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  1. #1
    Registered User honeymoon's Avatar
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    ball python not eating

    I know this is a very VERY normal among ball pythons, but it's out of the normal for my snake personally. He is about 2.5 years old and he has never ever had a problem eating (except for during sheds). He refused to eat for 2 weeks, ate on the third week, and on the fourth week he struck but missed, and he didn't attempt to strike again. He is not in shed or pre-shed (vibrant colors and eyes, no "blue eyes", pale scales, or pink underside). He does not seem to be losing weight, I haven't noticed any behavioral changes. I have a hydrometer and 2 thermometers (regular and battery-operated) and check multiple times daily.

    It looks like he's interested in the food, he gets into strike position and just states at it and licks/smells it. When I move the mouse closer to him he zooms away like he's scared instead of biting it like he usually does. The first week he struck at it and had it in his mouth for a few minutes, and then he spit it out and was laying on top of it.

    - hot side: 88-93 degrees F
    - cool side: upper 70s to low 80s
    - humidity: upper 50s to mid 60s
    - food: small frozen/thawed rats (fed in a dim environment, in the evening/night)
    - substrate: coconut fiber mixed with eco-earth cypress bedding
    (when feeding I put a paper bag down so he is sure to not get any substrate in his mouth)
    - activity: he seems like he's "happy", not stressed or anything. Hides during the day and is active
    in the evening/night (exploring around his plants and stuff), he's always done this.

    When should I be concerned and seek a vet? I've seen many snakes go way longer than this without eating but this is out of the normal for my little guy. Hope he's ok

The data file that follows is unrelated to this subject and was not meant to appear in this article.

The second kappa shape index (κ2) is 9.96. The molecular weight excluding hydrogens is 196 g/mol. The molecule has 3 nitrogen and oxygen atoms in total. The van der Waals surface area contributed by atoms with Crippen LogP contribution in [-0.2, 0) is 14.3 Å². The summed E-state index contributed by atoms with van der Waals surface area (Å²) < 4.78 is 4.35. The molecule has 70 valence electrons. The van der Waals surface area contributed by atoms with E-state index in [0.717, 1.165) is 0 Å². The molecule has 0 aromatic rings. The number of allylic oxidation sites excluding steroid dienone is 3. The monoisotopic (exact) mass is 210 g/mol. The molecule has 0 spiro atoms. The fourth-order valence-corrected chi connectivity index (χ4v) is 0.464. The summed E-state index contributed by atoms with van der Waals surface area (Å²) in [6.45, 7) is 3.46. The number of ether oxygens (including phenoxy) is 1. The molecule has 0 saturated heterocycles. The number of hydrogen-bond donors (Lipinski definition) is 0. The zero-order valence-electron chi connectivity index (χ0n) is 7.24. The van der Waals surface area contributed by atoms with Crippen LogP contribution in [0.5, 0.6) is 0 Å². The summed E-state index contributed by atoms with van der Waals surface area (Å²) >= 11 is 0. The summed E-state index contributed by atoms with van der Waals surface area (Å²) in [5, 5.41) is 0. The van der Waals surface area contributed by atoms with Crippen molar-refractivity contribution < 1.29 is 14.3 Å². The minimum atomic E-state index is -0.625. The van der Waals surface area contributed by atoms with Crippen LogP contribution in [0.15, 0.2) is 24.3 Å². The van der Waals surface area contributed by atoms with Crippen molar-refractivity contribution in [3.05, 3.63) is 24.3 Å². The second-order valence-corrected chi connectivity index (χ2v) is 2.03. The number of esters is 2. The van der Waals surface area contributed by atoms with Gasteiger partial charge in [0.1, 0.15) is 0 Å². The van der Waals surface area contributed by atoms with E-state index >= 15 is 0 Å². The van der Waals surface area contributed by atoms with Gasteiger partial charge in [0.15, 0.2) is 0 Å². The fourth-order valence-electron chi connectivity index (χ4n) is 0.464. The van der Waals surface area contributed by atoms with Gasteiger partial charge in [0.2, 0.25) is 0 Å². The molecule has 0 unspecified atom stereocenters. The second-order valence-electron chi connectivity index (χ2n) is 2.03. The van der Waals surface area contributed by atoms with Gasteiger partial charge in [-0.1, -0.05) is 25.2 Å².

- Olivia Olenzuk
    oliviaolenzuk.weebly.com

  2. #2
    Registered User Bogertophis's Avatar
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    I can only guess but this seems like the "terrible twos" of ball pythons, lol. They typically eat very well when younger, then as adults they start doing what yours
    is doing...being flaky about meals. I assume you've been feeding weekly? Quit doing that...don't offer more than every other week. What are you feeding? (size
    & type of prey?) You might be over-doing it...just like when we were kids or teens, we were growing rapidly & ate non-stop, snakes also grow rapidly in the first
    year or 2, then slow down and need less food, & they may start to think about other things also (like mating).

    So unless you see clear signs that he's ill, I'd say this is just the "new normal" & you've been offering too much food. Of course, I'm not seeing him to know if he
    has good body weight- I'm assuming he does? Good idea to keep a regular check on his weight, at least once a month, & if he loses much, then you can worry.
    In all likelihood, he is just being a normal healthy young adult BP. They are not designed to eat constantly like we do...fasts are normal.
    Many friends in low places...

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  4. #3
    Telling it like it is! Stewart_Reptiles's Avatar
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    What is the weight of your BP and when feeding how big of a prey do you offer.

    Also 2 weeks is NOTHING a 2 year old animal of the right size could fast for 6 months to a year and seeking a vet usually is not the answer as they are lacking the expertise.

    Now there are things that can be done to limit food refusal and extended fast however the key is often patience.
    Deborah Stewart

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  6. #4
    BPnet Veteran Craiga 01453's Avatar
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    No need to stress at all. That's just part of the joy of keeping BPs.